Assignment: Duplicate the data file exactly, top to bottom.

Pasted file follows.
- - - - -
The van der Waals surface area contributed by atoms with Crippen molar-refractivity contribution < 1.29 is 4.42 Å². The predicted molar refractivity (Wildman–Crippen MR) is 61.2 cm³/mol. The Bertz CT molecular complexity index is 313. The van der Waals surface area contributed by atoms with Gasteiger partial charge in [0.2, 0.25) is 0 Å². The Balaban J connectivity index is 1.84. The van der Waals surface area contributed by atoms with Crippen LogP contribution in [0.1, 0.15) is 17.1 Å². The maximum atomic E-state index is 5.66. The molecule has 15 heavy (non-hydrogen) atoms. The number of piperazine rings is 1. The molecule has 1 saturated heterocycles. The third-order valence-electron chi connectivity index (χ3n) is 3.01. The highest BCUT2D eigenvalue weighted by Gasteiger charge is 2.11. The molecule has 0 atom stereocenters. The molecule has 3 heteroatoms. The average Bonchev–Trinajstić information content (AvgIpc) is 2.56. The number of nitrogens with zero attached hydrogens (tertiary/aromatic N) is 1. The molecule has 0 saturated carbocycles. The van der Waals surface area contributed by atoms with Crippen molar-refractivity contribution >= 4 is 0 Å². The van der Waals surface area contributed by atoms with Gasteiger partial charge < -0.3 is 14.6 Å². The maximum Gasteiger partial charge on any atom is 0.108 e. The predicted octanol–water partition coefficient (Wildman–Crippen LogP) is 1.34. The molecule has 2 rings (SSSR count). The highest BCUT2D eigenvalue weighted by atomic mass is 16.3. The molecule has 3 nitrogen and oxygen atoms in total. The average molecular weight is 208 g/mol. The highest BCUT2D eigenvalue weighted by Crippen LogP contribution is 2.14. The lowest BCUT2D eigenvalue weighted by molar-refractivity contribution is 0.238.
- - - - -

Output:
The van der Waals surface area contributed by atoms with Crippen molar-refractivity contribution < 1.29 is 4.42 Å². The predicted molar refractivity (Wildman–Crippen MR) is 61.2 cm³/mol. The Bertz CT molecular complexity index is 313. The van der Waals surface area contributed by atoms with Gasteiger partial charge in [0.2, 0.25) is 0 Å². The Balaban J connectivity index is 1.84. The van der Waals surface area contributed by atoms with Crippen LogP contribution in [0.1, 0.15) is 17.1 Å². The maximum atomic E-state index is 5.66. The molecule has 15 heavy (non-hydrogen) atoms. The number of piperazine rings is 1. The molecule has 1 saturated heterocycles. The third-order valence-electron chi connectivity index (χ3n) is 3.01. The highest BCUT2D eigenvalue weighted by Gasteiger charge is 2.11. The molecule has 0 atom stereocenters. The molecule has 3 heteroatoms. The average Bonchev–Trinajstić information content (AvgIpc) is 2.56. The number of nitrogens with zero attached hydrogens (tertiary/aromatic N) is 1. The molecule has 0 saturated carbocycles. The van der Waals surface area contributed by atoms with Crippen molar-refractivity contribution >= 4 is 0 Å². The van der Waals surface area contributed by atoms with Gasteiger partial charge < -0.3 is 14.6 Å². The maximum Gasteiger partial charge on any atom is 0.108 e. The predicted octanol–water partition coefficient (Wildman–Crippen LogP) is 1.34. The molecule has 2 rings (SSSR count). The highest BCUT2D eigenvalue weighted by atomic mass is 16.3. The molecule has 3 nitrogen and oxygen atoms in total. The average molecular weight is 208 g/mol. The highest BCUT2D eigenvalue weighted by Crippen LogP contribution is 2.14. The lowest BCUT2D eigenvalue weighted by molar-refractivity contribution is 0.238.